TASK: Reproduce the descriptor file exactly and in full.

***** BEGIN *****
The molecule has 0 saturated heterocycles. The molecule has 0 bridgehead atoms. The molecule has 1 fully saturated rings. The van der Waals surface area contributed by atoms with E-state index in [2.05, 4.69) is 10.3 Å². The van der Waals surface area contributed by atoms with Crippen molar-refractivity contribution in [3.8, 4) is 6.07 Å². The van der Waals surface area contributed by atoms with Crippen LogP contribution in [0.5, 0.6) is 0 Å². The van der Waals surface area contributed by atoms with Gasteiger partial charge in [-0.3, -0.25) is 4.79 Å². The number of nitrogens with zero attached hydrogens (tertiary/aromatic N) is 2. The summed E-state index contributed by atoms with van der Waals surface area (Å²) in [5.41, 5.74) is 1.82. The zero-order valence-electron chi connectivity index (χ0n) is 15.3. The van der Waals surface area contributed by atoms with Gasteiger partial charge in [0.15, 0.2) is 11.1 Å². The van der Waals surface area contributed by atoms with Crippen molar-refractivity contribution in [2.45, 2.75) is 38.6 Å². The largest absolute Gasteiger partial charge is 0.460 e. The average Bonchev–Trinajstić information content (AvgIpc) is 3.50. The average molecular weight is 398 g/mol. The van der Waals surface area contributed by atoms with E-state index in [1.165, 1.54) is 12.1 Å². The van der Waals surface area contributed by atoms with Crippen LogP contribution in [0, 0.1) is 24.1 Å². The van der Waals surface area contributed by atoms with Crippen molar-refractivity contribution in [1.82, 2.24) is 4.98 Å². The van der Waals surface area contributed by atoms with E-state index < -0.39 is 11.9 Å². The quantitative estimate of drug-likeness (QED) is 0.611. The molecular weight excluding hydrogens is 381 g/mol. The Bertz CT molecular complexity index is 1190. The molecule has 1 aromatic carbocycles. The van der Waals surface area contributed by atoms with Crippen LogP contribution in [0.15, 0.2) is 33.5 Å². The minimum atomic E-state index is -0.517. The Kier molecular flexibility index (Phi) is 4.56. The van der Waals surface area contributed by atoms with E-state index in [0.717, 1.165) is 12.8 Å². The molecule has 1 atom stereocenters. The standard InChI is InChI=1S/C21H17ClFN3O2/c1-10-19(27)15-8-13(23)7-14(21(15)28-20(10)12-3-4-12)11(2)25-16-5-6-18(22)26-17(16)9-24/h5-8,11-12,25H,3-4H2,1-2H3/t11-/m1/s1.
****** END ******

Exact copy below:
The molecule has 0 saturated heterocycles. The molecule has 0 bridgehead atoms. The molecule has 1 fully saturated rings. The van der Waals surface area contributed by atoms with E-state index in [2.05, 4.69) is 10.3 Å². The van der Waals surface area contributed by atoms with Crippen molar-refractivity contribution in [3.8, 4) is 6.07 Å². The van der Waals surface area contributed by atoms with Crippen LogP contribution in [0.5, 0.6) is 0 Å². The van der Waals surface area contributed by atoms with Gasteiger partial charge in [-0.3, -0.25) is 4.79 Å². The number of nitrogens with zero attached hydrogens (tertiary/aromatic N) is 2. The summed E-state index contributed by atoms with van der Waals surface area (Å²) in [5.41, 5.74) is 1.82. The zero-order valence-electron chi connectivity index (χ0n) is 15.3. The van der Waals surface area contributed by atoms with Gasteiger partial charge in [0.15, 0.2) is 11.1 Å². The van der Waals surface area contributed by atoms with Crippen molar-refractivity contribution in [2.45, 2.75) is 38.6 Å². The largest absolute Gasteiger partial charge is 0.460 e. The average Bonchev–Trinajstić information content (AvgIpc) is 3.50. The average molecular weight is 398 g/mol. The van der Waals surface area contributed by atoms with E-state index in [1.165, 1.54) is 12.1 Å². The van der Waals surface area contributed by atoms with Crippen LogP contribution in [0, 0.1) is 24.1 Å². The van der Waals surface area contributed by atoms with Crippen molar-refractivity contribution in [1.82, 2.24) is 4.98 Å². The van der Waals surface area contributed by atoms with E-state index < -0.39 is 11.9 Å². The quantitative estimate of drug-likeness (QED) is 0.611. The molecular weight excluding hydrogens is 381 g/mol. The Bertz CT molecular complexity index is 1190. The molecule has 1 aromatic carbocycles. The van der Waals surface area contributed by atoms with Crippen LogP contribution in [0.15, 0.2) is 33.5 Å². The minimum atomic E-state index is -0.517. The Kier molecular flexibility index (Phi) is 4.56. The van der Waals surface area contributed by atoms with E-state index in [0.717, 1.165) is 12.8 Å². The molecule has 1 atom stereocenters. The standard InChI is InChI=1S/C21H17ClFN3O2/c1-10-19(27)15-8-13(23)7-14(21(15)28-20(10)12-3-4-12)11(2)25-16-5-6-18(22)26-17(16)9-24/h5-8,11-12,25H,3-4H2,1-2H3/t11-/m1/s1.